I am fascinated by Tim May’s crypto-anarchy. Unlike the communities traditionally associated with the word “anarchy”, in a crypto-anarchy the government is not temporarily destroyed but permanently forbidden and permanently unnecessary. It’s a community where the threat of violence is impotent because violence is impossible, and violence is impossible because its participants cannot be linked to their true names or physical locations.

In 1999 Nick Szabo coins term “intrapolynomial cryptography” [6] for the entirety of proof-of-work algorithms and describes what we call now a “private blockchain”, a chain of property ownership enforced by a consensus of “property club” members [7]. The latter article is especially valuable today as it explicitly states that the job of voting in the consensus mechanism is used only for secure execution of the agreed-upon rules and database replication, but not for changing the rules themselves.

In 2004 Hal Finney implements a RPOW server [8] (“Reusable proof of work”) inspired by the bit gold proposal. The RPOW scheme uses a secure processing module that simultaneously acts as a mint and as a custodian for the ledger of proof-of-work tokens.

In late 2008 Satoshi Nakamoto publishes an overview of Bitcoin [9] and on January 3rd, 2009 releases the code and begins the blockchain.

Bitcoin is the exact implementation of the system envisioned by Tim C. May, Wei Dai and Nick Szabo. The only requirement is for transacting parties to remain anonymous. If there’s no trace to physical persons, there is no place for the violent intervention and thus the contracts can only be enforced according to the voluntarily agreed-upon rules between the parties. Bitcoin allows encoding these rules right in the transactions so they are automatically enforced by the whole network.

In practice, we cannot imagine living in full anonymity. Human beings live in a physical world and enjoy a lot of physical things. Anonymity is not something you can easily manage like a single encryption key. It must be maintained via careful dissemination of one’s actions among actions of others. And since the network activity is easily recordable, one mistake is enough to reveal oneself. In other words, the cost of anonymity is rather high compared to the benefits. Does this mean crypto-anarchy is an utopia?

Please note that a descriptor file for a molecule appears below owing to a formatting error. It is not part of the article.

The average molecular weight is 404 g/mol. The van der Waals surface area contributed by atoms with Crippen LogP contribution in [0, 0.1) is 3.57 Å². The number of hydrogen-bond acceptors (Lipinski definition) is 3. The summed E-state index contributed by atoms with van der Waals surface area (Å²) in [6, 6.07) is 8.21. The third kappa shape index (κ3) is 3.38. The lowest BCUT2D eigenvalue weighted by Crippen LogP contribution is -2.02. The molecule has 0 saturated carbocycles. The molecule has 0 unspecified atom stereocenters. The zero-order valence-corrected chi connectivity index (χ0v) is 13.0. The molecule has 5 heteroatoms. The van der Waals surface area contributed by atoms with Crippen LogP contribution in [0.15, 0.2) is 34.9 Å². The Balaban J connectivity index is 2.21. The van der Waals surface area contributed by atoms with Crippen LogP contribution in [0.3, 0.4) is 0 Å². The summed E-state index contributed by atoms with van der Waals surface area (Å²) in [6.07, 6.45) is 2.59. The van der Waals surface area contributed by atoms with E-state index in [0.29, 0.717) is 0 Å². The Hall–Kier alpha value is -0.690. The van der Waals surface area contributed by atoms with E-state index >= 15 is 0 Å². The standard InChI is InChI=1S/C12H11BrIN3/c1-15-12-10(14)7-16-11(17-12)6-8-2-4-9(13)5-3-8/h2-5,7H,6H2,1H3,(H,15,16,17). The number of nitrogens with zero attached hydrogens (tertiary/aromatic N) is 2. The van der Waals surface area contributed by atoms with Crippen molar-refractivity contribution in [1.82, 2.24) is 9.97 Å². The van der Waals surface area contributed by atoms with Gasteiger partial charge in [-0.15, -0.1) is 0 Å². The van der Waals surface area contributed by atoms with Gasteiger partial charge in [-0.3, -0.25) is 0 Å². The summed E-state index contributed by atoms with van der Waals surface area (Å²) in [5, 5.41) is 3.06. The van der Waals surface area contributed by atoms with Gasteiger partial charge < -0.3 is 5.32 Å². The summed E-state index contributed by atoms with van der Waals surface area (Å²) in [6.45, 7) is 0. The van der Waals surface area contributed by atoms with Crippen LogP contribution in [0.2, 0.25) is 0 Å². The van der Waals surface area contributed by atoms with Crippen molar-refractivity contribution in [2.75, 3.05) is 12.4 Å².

I would argue, it’s far from it. Cypherpunks being rigorous scientists made a much stronger assumption than needed in practice. For transacting parties it is enough to have costs of cheating (e.g. resorting to violent coercion) meaningfully higher than the cost of following the contract (that is, keeping the promise). If that condition holds for the majority of interactions in society, there will be a great incentive for people to protect themselves against remaining rare cases of cheating thus keeping the system sustainable. Anonymity is simply one of the ways to raise the cost of the attack.

Bitcoin raises the cost of many kinds of attacks, going far beyond protecting against central banks meddling with money supply.

First, all sorts of computational services will flourish. Machines never need to disclose their physical locations and can freely automate both payment verification and payments themselves. Denial-of-service and spam can be largely eliminated by simply requiring a smallish payment for every request.

Second, personal services can be protected by peer-to-peer insurance deposits [8] that literally raises the cost of cheating by making both parties agree to a greater sacrifice (“bilateral insurance deposit”).

In a similar manner, crowdfunding can be fully insured by allowing raised funds to be reverted if the majority of shareholders decides to do so.

Finally, systemic predation by the state becomes economically impossible. Most modern states fund themselves by debasing money supply (also known as “bond issuance”, “budget deficit”, “inflation”, “quantitative easing”, “stimulus package”). Bitcoin-based economy simply does not allow this as it is very cheap to store bitcoins and verify transactions yourself and completely avoid all kinds of fraud associated with modern banking. As central banking disappears from the state’s arsenal, federal government activities including wars become unfunded and quickly come to an end.

Local governments may continue their operations funded by local taxes, but that would become increasingly voluntary. Extracting bitcoins costs much more than protecting them. There is no highly centralized and monitored banking network, so it’s much harder to track taxable transactions. Every additional tax evader defunds the local police department and makes it safer for the next person to underreport earnings if he wishes to do so. Considering that the law enforcement is paid only a small portion of the total budget to be extracted (50% goes to bureaucrats and the rest to other public services), consistently extracting bits of information from millions of individuals is unsustainable in the long run. If anyone is good at stealing bitcoins, they are much better off doing it alone and taking all profits for themselves.

Governments, of course, can also tax in kind (like your underreported Ferrari or a house), but this would be even costlier than seizing any kind of money and those costs must be paid by the state in bitcoins that it does not have to start with.